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General 06-08-2007 02:04 PM

WINE alternative
 
Is there any other program, besides WINE and DOSbox that can run Windows proprams within Linux? I have to run a very simple utility that is only abailable for Windows and does not run in DOS mode and WINE for some odd reason has trouble with (it runs, but doesn't fully work, and returns 0 error messages).

PlancksCnst 06-08-2007 02:31 PM

Quote:

Originally Posted by General
Is there any other program, besides WINE and DOSbox that can run Windows proprams within Linux? I have to run a very simple utility that is only abailable for Windows and does not run in DOS mode and WINE for some odd reason has trouble with (it runs, but doesn't fully work, and returns 0 error messages).

You can take a look at Cedega by TransGaming, but it is not free, and is geared towards games. There is also Crossover Linux by Codeweavers, bit it als isn't free.

KenJackson 06-08-2007 04:39 PM

Using Wine you can experiment with the winecfg command. It pops up a GUI app that allows you to configure a few things. For example, you can select the windows version: Windows XP, Windows 2000, etc.

Also, if it's a console command, the wineconsole command gives better results than wine.

gwbooth 06-08-2007 04:58 PM

Have you tried running your utility from a console ? You get back lots of messages you won't normally see if you run

wine <your.exe>

or according to a previous post ( I've never done it )

wineconsole <your.exe>

Also make sure you're running the latest wine. If your distro is more than one or two releases behind I'd either try adding wine's own distributions from their site, or downloading and compiling the latest source from them from

http://www.winehq.org/site/download

Also if you're missing any dll files you can get them from

http://www.dll-files.com/dllindex/index.shtml

Good luck,

Greg

PS: The winehq link as links to the other Wine clones

pixellany 06-08-2007 05:53 PM

Quote:

Originally Posted by PlancksCnst
You can take a look at Cedega by TransGaming, but it is not free, and is geared towards games. There is also Crossover Linux by Codeweavers, bit it als isn't free.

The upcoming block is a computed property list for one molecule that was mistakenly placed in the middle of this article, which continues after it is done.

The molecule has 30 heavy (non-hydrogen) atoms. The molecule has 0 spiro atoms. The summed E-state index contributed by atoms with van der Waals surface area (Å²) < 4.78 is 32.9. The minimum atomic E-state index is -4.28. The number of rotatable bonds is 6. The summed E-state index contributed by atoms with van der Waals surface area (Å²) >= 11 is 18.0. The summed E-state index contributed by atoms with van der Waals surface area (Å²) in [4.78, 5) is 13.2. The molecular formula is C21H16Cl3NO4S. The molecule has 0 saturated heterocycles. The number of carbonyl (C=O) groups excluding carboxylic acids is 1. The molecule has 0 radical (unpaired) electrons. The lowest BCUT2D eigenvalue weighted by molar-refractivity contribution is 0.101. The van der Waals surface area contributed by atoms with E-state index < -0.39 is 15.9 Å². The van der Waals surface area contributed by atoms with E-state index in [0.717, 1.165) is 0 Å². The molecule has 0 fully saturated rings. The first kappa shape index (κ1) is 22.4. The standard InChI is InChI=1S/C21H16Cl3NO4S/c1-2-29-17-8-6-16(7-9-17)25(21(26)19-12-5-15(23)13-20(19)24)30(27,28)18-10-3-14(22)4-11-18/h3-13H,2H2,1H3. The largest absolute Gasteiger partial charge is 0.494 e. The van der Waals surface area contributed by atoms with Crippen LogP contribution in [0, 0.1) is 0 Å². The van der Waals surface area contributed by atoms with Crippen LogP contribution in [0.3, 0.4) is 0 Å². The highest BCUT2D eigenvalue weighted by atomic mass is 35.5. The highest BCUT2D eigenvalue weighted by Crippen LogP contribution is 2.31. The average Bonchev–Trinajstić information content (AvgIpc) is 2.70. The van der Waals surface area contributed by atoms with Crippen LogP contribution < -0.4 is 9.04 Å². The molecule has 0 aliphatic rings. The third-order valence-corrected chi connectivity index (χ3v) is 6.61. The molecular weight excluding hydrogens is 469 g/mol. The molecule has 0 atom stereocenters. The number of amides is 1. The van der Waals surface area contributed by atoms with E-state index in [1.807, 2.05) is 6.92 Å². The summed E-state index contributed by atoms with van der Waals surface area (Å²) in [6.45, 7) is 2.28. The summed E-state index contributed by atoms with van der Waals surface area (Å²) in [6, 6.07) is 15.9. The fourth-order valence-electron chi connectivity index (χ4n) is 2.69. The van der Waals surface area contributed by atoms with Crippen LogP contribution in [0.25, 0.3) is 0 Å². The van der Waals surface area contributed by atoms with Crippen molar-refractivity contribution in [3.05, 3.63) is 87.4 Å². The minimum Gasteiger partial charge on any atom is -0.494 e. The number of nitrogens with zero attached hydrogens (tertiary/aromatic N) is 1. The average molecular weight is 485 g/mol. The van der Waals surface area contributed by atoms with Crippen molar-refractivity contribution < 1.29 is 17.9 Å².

they are both based on WINE....

With Crossover at least, there are some things that will work that will not work with WINE. They have a free trial, so you might want to test it.

samstar 06-08-2007 06:20 PM

Hi,

You might try playing around with different versions of Wine. Something they might fix in one release may have broken compatibility with something else in another release. Maybe do a search for your program + wine, and see if someone else got it to work with a different version. Then try the same version.

Sam

dive 06-08-2007 07:30 PM

qemu is a nice windows emulator, but you have to install the whole os to run apps

tomcdyer 06-10-2007 09:35 AM

is 'qemu' like VMware then?

cyberfishee 06-11-2007 12:56 AM

Quote:

is 'qemu' like VMware then?
yes, there is Xen too, provided your CPU has hardware virtualization support (Vanderpool or Pacifica)

tomcdyer 06-11-2007 03:58 PM

I knew about Xen, but i have never heard of 'qemu'. sounds interesting

pixellany 06-11-2007 04:26 PM

Now you are not talking emulators---things like qemu, xen, VMware are virtual machine programs---they still require you to install Windows. But, yes, they are the ultimate alternative if your favorite thing won't run on some form of WINE.

tomcdyer 06-13-2007 11:31 AM

But...

The virtual machine emulation are much more resource intensive than the program level emulation. But not all things will run in things like WINE

dive 06-13-2007 11:44 AM

Yes with an emu you have to install windows, and then every time you want to use it you must wait for windows to boot up. Also some VMs don't allow you to store data outside of their windows 'image'.

If you can get wine or similar working that is preferable.

cyberfishee 06-13-2007 07:01 PM

Quote:

every time you want to use it you must wait for windows to boot up
I don't know about other solutions, but VMware has a suspend feature that basically captures the current state of the VM and freeze it. Later, it can be resumed in a few seconds.
Quote:

Also some VMs don't allow you to store data outside of their windows 'image'.
There is always the samba option as long as there is networking support =).

cs-cam 06-14-2007 12:44 AM

Qemu has a run option (-smb) that allows you to specify a path to be available in the running OS as a "virtual" SMB share. It also has the suspend option and with kqemu, about 6 months ago I had it running Windows XP at near native speeds.

It slowed down considerably when trying to use the then experimental USB support but that could have been fixed by now, who knows.


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